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Asymptotic mathcing for a first order differential equation

  1. Jul 31, 2006 #1
    The first-order differential equation
    [tex]y' +(ex^2+1+1/x^2)y=0[/tex], with boudary value y(1) =1

    Using, asymptotic mathcing to study the behaviour of the sltion as e tends to +0, when x is not too large, the term [tex]ex^2 [/tex] is negligible so an approximate equation for y is
    [tex] y'_L +(1+1/x^2)y_L=0 [/tex].

    When x is large, [ tex ]ex^2 [ /tex ] is not negligible but [tex]1/x^2 [/tex] is. Therefore, an approximate equation valid as x tends to infinity is [tex] y'_R +(ex^2+1)y_R=0 [/tex].

    I think that te upper edge of the left region would be the largest value of x for which ex^2 is still small compared with 1. This would suggest that the left region consists of those x for which x<<e^-(1/2) as e tends to +0. But actually the region of validity of the left solution is e^(-1/3) (e tends to +0)....Can anyone explain this to me??

    Sams as the right region...Please kindly help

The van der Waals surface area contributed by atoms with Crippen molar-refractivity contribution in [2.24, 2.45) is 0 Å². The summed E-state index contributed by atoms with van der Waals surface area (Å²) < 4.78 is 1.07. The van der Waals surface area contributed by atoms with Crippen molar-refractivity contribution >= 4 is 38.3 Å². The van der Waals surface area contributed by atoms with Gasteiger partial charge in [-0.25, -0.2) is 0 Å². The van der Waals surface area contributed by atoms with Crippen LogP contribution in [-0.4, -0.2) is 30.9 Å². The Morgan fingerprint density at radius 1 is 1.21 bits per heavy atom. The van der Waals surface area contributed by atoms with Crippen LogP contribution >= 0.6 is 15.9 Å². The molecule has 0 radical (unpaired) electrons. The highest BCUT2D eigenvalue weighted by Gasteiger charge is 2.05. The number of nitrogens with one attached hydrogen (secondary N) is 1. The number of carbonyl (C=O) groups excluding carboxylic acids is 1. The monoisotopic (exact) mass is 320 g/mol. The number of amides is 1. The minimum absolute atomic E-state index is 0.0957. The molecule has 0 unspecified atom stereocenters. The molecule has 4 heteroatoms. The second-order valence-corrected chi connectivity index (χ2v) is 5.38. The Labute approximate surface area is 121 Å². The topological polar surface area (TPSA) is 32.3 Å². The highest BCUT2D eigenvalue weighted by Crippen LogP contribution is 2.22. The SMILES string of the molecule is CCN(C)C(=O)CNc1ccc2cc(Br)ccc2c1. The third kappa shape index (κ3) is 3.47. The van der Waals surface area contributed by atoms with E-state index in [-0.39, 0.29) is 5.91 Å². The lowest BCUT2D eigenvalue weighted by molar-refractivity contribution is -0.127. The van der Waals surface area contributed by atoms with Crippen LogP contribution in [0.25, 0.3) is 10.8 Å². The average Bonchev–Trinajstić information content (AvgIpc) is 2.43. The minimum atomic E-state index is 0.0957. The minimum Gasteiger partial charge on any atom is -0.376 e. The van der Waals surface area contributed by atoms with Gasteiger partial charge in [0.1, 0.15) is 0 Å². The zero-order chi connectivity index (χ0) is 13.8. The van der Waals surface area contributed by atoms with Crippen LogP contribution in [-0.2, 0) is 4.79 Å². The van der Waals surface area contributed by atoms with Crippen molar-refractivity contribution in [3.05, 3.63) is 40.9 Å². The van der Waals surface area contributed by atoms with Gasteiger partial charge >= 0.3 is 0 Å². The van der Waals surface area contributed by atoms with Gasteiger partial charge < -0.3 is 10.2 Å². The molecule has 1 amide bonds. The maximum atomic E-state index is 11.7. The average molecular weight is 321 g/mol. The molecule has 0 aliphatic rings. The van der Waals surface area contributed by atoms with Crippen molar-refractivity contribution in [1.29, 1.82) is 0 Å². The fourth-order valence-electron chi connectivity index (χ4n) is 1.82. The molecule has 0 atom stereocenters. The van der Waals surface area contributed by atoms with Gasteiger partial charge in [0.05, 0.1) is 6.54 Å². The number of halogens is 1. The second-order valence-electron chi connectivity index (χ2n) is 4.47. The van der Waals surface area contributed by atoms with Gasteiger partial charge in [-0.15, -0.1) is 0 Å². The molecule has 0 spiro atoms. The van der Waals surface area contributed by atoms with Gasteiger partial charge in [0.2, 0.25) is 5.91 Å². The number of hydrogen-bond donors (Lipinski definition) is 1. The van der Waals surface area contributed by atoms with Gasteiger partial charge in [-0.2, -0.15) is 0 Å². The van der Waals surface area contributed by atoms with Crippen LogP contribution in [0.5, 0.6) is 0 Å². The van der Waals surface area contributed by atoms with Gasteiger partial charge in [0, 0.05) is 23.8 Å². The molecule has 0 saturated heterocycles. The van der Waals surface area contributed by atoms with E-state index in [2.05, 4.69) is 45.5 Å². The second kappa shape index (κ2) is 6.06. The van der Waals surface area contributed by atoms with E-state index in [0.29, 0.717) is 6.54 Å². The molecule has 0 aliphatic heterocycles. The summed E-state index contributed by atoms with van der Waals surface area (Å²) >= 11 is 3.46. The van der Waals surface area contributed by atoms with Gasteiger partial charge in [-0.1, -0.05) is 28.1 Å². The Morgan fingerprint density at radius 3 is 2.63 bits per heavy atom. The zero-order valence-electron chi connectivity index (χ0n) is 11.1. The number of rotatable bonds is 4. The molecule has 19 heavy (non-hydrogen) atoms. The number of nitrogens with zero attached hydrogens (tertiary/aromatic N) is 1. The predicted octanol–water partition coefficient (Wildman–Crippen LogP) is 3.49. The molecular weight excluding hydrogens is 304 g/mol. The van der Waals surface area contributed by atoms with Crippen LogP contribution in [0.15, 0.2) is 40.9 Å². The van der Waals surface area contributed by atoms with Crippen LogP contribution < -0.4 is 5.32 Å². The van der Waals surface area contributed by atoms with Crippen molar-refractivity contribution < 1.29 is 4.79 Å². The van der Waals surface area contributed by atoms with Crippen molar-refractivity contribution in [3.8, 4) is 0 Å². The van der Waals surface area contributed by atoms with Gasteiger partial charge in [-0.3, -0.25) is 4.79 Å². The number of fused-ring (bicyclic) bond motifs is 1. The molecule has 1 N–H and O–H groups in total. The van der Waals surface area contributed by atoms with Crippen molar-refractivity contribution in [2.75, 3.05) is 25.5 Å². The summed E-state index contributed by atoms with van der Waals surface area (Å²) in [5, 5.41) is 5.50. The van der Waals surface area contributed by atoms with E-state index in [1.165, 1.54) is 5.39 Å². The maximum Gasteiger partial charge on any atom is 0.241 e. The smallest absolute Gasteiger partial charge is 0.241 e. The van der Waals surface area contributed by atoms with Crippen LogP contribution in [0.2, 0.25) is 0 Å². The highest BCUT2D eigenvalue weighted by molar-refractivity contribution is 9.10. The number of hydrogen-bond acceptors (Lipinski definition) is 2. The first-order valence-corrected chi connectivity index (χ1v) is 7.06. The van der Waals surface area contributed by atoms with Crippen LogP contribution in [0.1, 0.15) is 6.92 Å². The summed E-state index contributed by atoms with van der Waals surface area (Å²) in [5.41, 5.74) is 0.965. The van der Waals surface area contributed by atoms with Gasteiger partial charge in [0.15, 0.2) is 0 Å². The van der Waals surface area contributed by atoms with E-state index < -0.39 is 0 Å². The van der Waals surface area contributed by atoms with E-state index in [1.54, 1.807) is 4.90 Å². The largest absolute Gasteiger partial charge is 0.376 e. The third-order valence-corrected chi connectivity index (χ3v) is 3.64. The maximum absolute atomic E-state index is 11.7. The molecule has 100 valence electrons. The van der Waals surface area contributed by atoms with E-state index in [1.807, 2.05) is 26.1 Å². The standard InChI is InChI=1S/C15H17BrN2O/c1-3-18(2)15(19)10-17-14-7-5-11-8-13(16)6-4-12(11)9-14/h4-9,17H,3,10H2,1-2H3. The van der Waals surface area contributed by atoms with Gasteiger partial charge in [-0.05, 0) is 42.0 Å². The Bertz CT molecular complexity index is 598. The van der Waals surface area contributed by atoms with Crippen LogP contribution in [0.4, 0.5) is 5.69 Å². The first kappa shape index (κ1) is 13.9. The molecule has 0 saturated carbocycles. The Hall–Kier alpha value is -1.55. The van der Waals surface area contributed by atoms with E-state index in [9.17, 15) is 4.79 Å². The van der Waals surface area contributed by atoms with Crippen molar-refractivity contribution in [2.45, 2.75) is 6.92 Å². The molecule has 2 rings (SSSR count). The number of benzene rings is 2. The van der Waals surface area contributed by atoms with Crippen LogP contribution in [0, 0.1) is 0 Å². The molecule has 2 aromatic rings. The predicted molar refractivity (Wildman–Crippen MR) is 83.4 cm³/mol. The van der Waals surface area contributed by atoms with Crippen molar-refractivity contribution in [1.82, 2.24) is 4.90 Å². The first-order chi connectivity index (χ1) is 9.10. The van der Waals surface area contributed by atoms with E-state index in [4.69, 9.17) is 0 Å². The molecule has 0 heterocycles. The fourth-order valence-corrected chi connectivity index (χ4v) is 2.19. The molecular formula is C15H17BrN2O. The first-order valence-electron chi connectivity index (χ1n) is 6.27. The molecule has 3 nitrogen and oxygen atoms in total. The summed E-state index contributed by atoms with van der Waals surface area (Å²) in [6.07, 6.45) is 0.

Last edited: Aug 1, 2006
  2. jcsd
  3. Jul 31, 2006 #2

    jim mcnamara

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    I'm confused - [tex]e[/tex] is usually a constant
    [tex]e~=2.71828182845904523536028747135266249775724709369995...[/tex]
     
  4. Jul 31, 2006 #3
    sorry, I am referring e to be a small pertubation introduced...
    It would better to use a Greek word for it...
    but I have forgotten the word...
     
  5. Jul 31, 2006 #4

    HallsofIvy

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    e= epsilon: [itex]\epsilon[/itex]
     
  6. Jul 31, 2006 #5
    yes, HallsofIvy! Thank you.

    Do you mind helping me for this question?
     
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